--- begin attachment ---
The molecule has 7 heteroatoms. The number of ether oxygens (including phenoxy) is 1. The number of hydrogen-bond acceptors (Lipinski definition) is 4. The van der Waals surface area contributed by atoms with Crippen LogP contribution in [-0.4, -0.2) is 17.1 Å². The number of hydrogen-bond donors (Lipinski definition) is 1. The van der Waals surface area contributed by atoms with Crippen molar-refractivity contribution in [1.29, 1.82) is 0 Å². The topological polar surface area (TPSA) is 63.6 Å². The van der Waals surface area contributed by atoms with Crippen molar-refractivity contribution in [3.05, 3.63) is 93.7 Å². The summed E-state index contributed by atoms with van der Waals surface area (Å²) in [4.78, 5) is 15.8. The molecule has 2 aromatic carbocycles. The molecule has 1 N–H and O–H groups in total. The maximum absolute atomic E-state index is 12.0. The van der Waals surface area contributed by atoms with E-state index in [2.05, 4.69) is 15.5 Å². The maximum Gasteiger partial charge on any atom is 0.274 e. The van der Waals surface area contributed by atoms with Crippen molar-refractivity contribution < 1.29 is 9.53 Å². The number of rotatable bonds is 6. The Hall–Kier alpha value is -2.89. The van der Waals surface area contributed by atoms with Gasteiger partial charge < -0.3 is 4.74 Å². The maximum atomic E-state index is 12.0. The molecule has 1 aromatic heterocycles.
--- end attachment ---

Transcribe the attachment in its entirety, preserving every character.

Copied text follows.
The molecule has 7 heteroatoms. The number of ether oxygens (including phenoxy) is 1. The number of hydrogen-bond acceptors (Lipinski definition) is 4. The van der Waals surface area contributed by atoms with Crippen LogP contribution in [-0.4, -0.2) is 17.1 Å². The number of hydrogen-bond donors (Lipinski definition) is 1. The van der Waals surface area contributed by atoms with Crippen molar-refractivity contribution in [1.29, 1.82) is 0 Å². The topological polar surface area (TPSA) is 63.6 Å². The van der Waals surface area contributed by atoms with Crippen molar-refractivity contribution in [3.05, 3.63) is 93.7 Å². The summed E-state index contributed by atoms with van der Waals surface area (Å²) in [4.78, 5) is 15.8. The molecule has 2 aromatic carbocycles. The molecule has 1 N–H and O–H groups in total. The maximum absolute atomic E-state index is 12.0. The van der Waals surface area contributed by atoms with E-state index in [2.05, 4.69) is 15.5 Å². The maximum Gasteiger partial charge on any atom is 0.274 e. The van der Waals surface area contributed by atoms with Crippen molar-refractivity contribution < 1.29 is 9.53 Å². The number of rotatable bonds is 6. The Hall–Kier alpha value is -2.89. The van der Waals surface area contributed by atoms with Gasteiger partial charge < -0.3 is 4.74 Å². The maximum atomic E-state index is 12.0. The molecule has 1 aromatic heterocycles.